In BILL MURRAY: a story of distance, size and sincerity, artist Brian Griffiths presented an ambitious new commission that took in BALTIC’s vast Level 4 gallery with a contrastingly small-scale production. A series of nine different style buildings, including a lavish LA beach house, a historic Scottish mansion and an ocean adventure dome, imagined Hollywood actor Bill Murray’s activities and pastimes.
A complex assemblage of these architectural models, light, everyday objects and a documented performance of Bill Murray creates a metaphysical adventure story and a fantasy caricature complete with whisky minibar, grand piano and helicopter.
BILL MURRAY: a story of distance, size and sincerity was an exhibition that enjoyed and considered the effects of small, miniature, big, gigantic, the scaled up and scaled down, detail and overview. It was an exhibition that questioned how one experiences and measures things. It encouraged comparisons and differences, instabilities and slipperiness and attempted to use exaggeration as a means of revelation. This exhibition strived for both intimacy and grandeur, to present production and consumption and hopes for imaginative flight from humble objects.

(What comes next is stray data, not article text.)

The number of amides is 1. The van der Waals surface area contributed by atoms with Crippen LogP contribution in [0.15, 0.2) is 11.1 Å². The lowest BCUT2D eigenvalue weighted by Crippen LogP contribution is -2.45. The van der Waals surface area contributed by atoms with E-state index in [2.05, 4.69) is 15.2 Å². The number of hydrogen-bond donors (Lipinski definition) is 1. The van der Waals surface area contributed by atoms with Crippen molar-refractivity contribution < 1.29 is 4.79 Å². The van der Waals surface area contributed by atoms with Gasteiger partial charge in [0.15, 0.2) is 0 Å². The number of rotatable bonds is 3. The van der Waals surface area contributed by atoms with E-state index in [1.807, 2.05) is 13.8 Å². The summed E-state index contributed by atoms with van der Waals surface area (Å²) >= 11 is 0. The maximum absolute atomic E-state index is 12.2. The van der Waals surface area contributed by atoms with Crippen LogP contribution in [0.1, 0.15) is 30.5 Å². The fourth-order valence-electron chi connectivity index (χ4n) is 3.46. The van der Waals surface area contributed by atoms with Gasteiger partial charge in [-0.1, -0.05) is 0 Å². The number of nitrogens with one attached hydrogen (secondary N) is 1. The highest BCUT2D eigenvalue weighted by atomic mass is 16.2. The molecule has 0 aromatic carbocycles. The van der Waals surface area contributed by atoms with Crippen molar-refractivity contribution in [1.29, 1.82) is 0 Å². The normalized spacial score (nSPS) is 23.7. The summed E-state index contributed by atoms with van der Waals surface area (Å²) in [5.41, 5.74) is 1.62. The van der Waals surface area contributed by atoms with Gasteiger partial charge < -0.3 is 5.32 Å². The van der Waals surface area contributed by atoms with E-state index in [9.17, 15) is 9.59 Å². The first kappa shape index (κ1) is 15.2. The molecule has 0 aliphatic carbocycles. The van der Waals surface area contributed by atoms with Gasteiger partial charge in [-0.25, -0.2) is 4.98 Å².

Griffiths has also reproduced an image of Bill Murray at Cannes Film Festival as a 20 metre-long banner, which appeared on BALTIC’s north facade for the duration of the exhibition, playing once more with degrees of scale.
Since the early 1990s Brian Griffiths has been making sculptures and installations with overblown theatricality and pathos. He uses found and made objects to consider our complex relationships with the material and social world; how we use objects to make meaning, to make and re-make ourselves, to organise our anxieties and affections, to sublimate our fears and shape our fantasies.
Bill Murray is always authentic. He is consistently ‘BILL MURRAY’. His singularity breaks into irreducible ambiguities and contradictions – Bill the global superstar, the guy-next-door, anti-brand brand, irrepressible lothario, dignified clown and droll philosopher. This exhibition takes these and many other characteristics as an approach, turning them into a fantasy caricature and a poetic tableau of scaled down architecture and collections.
Exhibition sponsored by